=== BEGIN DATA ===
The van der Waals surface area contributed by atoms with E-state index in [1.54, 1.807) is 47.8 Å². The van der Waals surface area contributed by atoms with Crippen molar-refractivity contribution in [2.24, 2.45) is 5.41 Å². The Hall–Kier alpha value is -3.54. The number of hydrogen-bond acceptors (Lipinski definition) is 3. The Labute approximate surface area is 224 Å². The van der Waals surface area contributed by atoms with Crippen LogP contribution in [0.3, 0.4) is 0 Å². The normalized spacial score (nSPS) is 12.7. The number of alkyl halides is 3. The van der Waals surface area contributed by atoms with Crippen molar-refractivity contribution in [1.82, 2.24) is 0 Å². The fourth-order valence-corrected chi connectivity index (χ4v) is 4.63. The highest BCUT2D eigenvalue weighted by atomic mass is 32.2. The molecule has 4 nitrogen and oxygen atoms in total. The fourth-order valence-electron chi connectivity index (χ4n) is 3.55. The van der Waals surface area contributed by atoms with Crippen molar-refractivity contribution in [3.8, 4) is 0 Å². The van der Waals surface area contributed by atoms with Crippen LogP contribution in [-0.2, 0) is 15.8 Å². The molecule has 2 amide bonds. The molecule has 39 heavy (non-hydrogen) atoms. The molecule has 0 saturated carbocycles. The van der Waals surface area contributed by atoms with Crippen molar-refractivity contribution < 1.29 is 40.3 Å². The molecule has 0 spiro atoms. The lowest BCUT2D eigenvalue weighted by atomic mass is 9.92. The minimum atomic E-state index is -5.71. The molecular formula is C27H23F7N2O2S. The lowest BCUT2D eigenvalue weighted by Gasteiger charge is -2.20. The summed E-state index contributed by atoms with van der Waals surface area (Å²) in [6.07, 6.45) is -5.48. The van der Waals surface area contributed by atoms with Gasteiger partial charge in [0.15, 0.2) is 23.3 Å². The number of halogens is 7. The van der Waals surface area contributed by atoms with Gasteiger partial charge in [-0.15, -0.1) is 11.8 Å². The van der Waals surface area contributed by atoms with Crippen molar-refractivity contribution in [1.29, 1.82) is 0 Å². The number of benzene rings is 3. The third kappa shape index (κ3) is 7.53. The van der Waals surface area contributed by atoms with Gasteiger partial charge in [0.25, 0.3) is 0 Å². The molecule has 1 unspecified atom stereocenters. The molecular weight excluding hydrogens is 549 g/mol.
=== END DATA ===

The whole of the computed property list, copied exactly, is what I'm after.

The van der Waals surface area contributed by atoms with E-state index in [1.54, 1.807) is 47.8 Å². The van der Waals surface area contributed by atoms with Crippen molar-refractivity contribution in [2.24, 2.45) is 5.41 Å². The Hall–Kier alpha value is -3.54. The number of hydrogen-bond acceptors (Lipinski definition) is 3. The Labute approximate surface area is 224 Å². The van der Waals surface area contributed by atoms with Crippen LogP contribution in [0.3, 0.4) is 0 Å². The normalized spacial score (nSPS) is 12.7. The number of alkyl halides is 3. The van der Waals surface area contributed by atoms with Crippen molar-refractivity contribution in [1.82, 2.24) is 0 Å². The fourth-order valence-corrected chi connectivity index (χ4v) is 4.63. The highest BCUT2D eigenvalue weighted by atomic mass is 32.2. The molecule has 4 nitrogen and oxygen atoms in total. The fourth-order valence-electron chi connectivity index (χ4n) is 3.55. The van der Waals surface area contributed by atoms with Crippen molar-refractivity contribution in [3.8, 4) is 0 Å². The van der Waals surface area contributed by atoms with Crippen LogP contribution in [-0.2, 0) is 15.8 Å². The molecule has 2 amide bonds. The molecule has 39 heavy (non-hydrogen) atoms. The molecule has 0 saturated carbocycles. The van der Waals surface area contributed by atoms with Crippen molar-refractivity contribution < 1.29 is 40.3 Å². The molecule has 0 spiro atoms. The lowest BCUT2D eigenvalue weighted by atomic mass is 9.92. The minimum atomic E-state index is -5.71. The molecular formula is C27H23F7N2O2S. The lowest BCUT2D eigenvalue weighted by Gasteiger charge is -2.20. The summed E-state index contributed by atoms with van der Waals surface area (Å²) in [6.07, 6.45) is -5.48. The van der Waals surface area contributed by atoms with Gasteiger partial charge in [0.15, 0.2) is 23.3 Å². The number of halogens is 7. The van der Waals surface area contributed by atoms with Gasteiger partial charge in [-0.15, -0.1) is 11.8 Å². The van der Waals surface area contributed by atoms with Crippen molar-refractivity contribution in [1.29, 1.82) is 0 Å². The number of benzene rings is 3. The third kappa shape index (κ3) is 7.53. The van der Waals surface area contributed by atoms with Gasteiger partial charge in [0.25, 0.3) is 0 Å². The molecule has 1 unspecified atom stereocenters. The molecular weight excluding hydrogens is 549 g/mol.